My Breasts, My Business

I want to talk about breastfeeding.  This is not a platform to shower praise upon the act of breastfeeding.  Nor is this a feminist critique on the laws and regulations surrounding breastfeeding.  Both could be well argued by someone else.  This also isn’t a ranting on how broken our health insurance system is – though it very well could be.  This is about one woman and her struggle with the enigma that has become breastfeeding.

Misleading model? Where is the grimace of pain?

My choice to breastfeed came from a very humble place – I’m unemployed and it seemed like the cheapest solution.  I’ve done the research, I know all the stats and advocacy but if we’re being honest – money was a big deciding factor to it.  What they don’t tell you about breastfeeding is that, at least for me, it sucks.  It’s painful, it’s frustrating, it makes you flush with heat and break out in a sweat, it’s mentally exhausting, it’s physically demanding, and if everyone knew these things no one would breastfeed.  Maybe I just had a bad experience, but the blogs, the books, the near reverent nurses at the hospital, and my family did not prepare me for the absolute failure I became at breastfeeding.  At my six-week check-up with my OB/Gyn I told my doctor I felt done with breastfeeding and never felt more relieved when she told me, “then you’re done.” 

Yet I’m still lying to strangers.  Strangers will come up to me at all the various places I am with my son and will asking the following three questions in this order:  how old is your baby, what is your baby’s name, are you breastfeeding?  Why is that a question that should be asked of a stranger?  Something as intimate as my breasts should not be public domain.  Yet, because they are feeding my child it is suddenly taken from the area of taboo and into the public conscious.

Strangest of all I’m lying to these strangers telling them that I am still breastfeeding.  Why?  A part of me knows that’s what they want to hear.  Another part of me doesn’t want the hassle of a lecture with a stranger about the benefits of breastfeeding.  Finally – I feel judged.  As a new mother, your spouse, your family, your in-laws, your friends, and even you are constantly judging you.  Most of the time it is in a loving and constructive way but you still feel it.  You can tell that it is always on the tip of their tongue’s – “I did it this way…”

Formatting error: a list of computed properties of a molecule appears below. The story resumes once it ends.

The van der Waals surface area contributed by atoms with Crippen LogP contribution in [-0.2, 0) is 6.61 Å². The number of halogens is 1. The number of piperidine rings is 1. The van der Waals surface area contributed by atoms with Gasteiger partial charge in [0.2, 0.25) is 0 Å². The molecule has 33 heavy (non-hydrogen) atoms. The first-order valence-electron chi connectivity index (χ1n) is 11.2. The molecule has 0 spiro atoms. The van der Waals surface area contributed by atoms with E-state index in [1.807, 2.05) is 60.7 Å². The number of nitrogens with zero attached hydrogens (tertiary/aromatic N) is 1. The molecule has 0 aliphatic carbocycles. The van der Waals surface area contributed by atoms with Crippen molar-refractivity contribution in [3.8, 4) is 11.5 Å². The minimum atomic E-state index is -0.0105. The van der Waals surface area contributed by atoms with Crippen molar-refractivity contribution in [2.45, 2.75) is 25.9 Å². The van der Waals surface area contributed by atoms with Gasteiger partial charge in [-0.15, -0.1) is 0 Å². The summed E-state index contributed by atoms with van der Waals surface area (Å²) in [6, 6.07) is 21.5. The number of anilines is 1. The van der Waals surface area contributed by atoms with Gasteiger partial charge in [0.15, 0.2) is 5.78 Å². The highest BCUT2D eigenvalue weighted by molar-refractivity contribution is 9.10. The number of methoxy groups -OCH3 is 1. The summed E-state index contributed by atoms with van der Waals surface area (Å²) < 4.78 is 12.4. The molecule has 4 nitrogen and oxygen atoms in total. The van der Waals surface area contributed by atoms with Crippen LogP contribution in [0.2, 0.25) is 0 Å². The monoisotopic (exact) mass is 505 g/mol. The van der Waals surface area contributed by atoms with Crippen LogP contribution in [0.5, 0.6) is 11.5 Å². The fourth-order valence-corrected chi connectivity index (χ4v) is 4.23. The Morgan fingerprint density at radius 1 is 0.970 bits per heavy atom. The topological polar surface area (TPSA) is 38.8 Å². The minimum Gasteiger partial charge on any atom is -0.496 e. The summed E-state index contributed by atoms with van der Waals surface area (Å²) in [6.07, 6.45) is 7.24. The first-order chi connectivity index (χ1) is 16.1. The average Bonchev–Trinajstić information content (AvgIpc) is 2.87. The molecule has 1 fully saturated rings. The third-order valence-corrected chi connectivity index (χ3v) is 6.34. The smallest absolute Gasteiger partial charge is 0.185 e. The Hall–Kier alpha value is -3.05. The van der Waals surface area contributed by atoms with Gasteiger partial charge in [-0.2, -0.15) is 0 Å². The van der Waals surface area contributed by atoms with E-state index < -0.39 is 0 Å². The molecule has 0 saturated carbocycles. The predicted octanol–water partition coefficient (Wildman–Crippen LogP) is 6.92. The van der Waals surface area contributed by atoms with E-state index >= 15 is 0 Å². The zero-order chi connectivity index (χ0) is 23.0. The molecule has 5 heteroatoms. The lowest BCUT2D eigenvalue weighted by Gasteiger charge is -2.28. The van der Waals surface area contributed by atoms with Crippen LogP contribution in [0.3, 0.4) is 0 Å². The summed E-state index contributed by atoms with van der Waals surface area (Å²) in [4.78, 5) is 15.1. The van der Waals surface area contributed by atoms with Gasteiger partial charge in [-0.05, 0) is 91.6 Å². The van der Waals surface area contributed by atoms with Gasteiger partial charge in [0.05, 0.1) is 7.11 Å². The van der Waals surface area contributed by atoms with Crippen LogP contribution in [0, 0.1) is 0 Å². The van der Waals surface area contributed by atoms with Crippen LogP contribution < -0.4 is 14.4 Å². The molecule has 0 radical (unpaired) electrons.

Something as intimate and personal as breastfeeding, I think, shouldn’t be at the pulse of feminist advocacy right now.  It is my body, it is my choice, and I don’t think anyone – including advocacy groups – should be telling me how I should feed my son.  When did women become such a bully to each other over our breasts?  Why are women feeling the need to attack other woman’s choices on message boards and in public?  Why is pushing an agenda of breastfeeding something women feel they need to have an opinion on?

What’s in the bottle? None of your business…

In the end, I chose to stop breastfeeding my son because it hurt too damn much and I was sick of being covered in breast milk with a screaming, red-faced infant on my lap.  He drinks his bottles of formula just fine and gives me the most amazing, loving looks as he does so.  They are still my breasts, it is my choice, and I think it’s time that we stop telling other women – stranger or not – how to feed their children.




About projectlola

ProjectLola's editor-in-chief, is a thirty-something with an idealistic vision to give women a voice and space to share their stories of life, love, drama, and humor.
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One Response to My Breasts, My Business

  1. This post brought back so many bitter memories of my own experience with breast feeding with my first son. I gave up after 8 weeks, but my son went on to develop really bad eczema. I kept wondering if this could have been avoided if I had breast fed longer.

    As soon as my second son cried after delivery, I felt a very strong and surprising urge to breast feed him. I managed with this until he was over 6 months old and he didn’t develop eczema (this may have been coincidence). Although I did enjoy the snuggly feeds with my son, we never did manage the discreet feeds that other mums achieved when out in public, with baby hidden up the jumper. In the end, it was this that ended breast feeding during the day for me but we carried on with the evening feeds for a lot longer.

    No one should be made to feel guilty for their own choices, but I agree that there is a lot of pressure placed on new mothers to breast feed.

    Agnes – Weddings Now and Then.

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